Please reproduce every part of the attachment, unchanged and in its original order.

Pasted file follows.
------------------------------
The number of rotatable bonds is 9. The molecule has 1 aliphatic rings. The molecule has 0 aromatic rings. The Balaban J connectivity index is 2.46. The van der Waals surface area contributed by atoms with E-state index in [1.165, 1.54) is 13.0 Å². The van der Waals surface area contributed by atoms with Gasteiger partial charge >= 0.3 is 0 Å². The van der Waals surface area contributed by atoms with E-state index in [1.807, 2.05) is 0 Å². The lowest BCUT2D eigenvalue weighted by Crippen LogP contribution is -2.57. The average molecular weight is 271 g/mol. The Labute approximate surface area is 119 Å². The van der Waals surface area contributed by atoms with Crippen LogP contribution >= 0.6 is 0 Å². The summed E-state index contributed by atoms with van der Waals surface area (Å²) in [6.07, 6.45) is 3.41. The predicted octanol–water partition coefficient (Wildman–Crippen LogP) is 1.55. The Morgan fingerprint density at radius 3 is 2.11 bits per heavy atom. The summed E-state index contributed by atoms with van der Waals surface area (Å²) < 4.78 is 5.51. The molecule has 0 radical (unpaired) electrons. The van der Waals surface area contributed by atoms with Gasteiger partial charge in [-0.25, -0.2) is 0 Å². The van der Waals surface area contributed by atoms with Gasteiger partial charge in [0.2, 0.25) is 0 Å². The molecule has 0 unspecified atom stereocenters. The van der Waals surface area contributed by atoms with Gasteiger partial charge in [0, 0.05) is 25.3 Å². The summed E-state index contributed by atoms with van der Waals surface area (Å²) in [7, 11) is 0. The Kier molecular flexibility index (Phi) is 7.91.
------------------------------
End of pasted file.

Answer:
The number of rotatable bonds is 9. The molecule has 1 aliphatic rings. The molecule has 0 aromatic rings. The Balaban J connectivity index is 2.46. The van der Waals surface area contributed by atoms with E-state index in [1.165, 1.54) is 13.0 Å². The van der Waals surface area contributed by atoms with Gasteiger partial charge >= 0.3 is 0 Å². The van der Waals surface area contributed by atoms with E-state index in [1.807, 2.05) is 0 Å². The lowest BCUT2D eigenvalue weighted by Crippen LogP contribution is -2.57. The average molecular weight is 271 g/mol. The Labute approximate surface area is 119 Å². The van der Waals surface area contributed by atoms with Crippen LogP contribution >= 0.6 is 0 Å². The summed E-state index contributed by atoms with van der Waals surface area (Å²) in [6.07, 6.45) is 3.41. The predicted octanol–water partition coefficient (Wildman–Crippen LogP) is 1.55. The Morgan fingerprint density at radius 3 is 2.11 bits per heavy atom. The summed E-state index contributed by atoms with van der Waals surface area (Å²) < 4.78 is 5.51. The molecule has 0 radical (unpaired) electrons. The van der Waals surface area contributed by atoms with Gasteiger partial charge in [-0.25, -0.2) is 0 Å². The van der Waals surface area contributed by atoms with Gasteiger partial charge in [0.2, 0.25) is 0 Å². The molecule has 0 unspecified atom stereocenters. The van der Waals surface area contributed by atoms with Gasteiger partial charge in [0, 0.05) is 25.3 Å². The summed E-state index contributed by atoms with van der Waals surface area (Å²) in [7, 11) is 0. The Kier molecular flexibility index (Phi) is 7.91.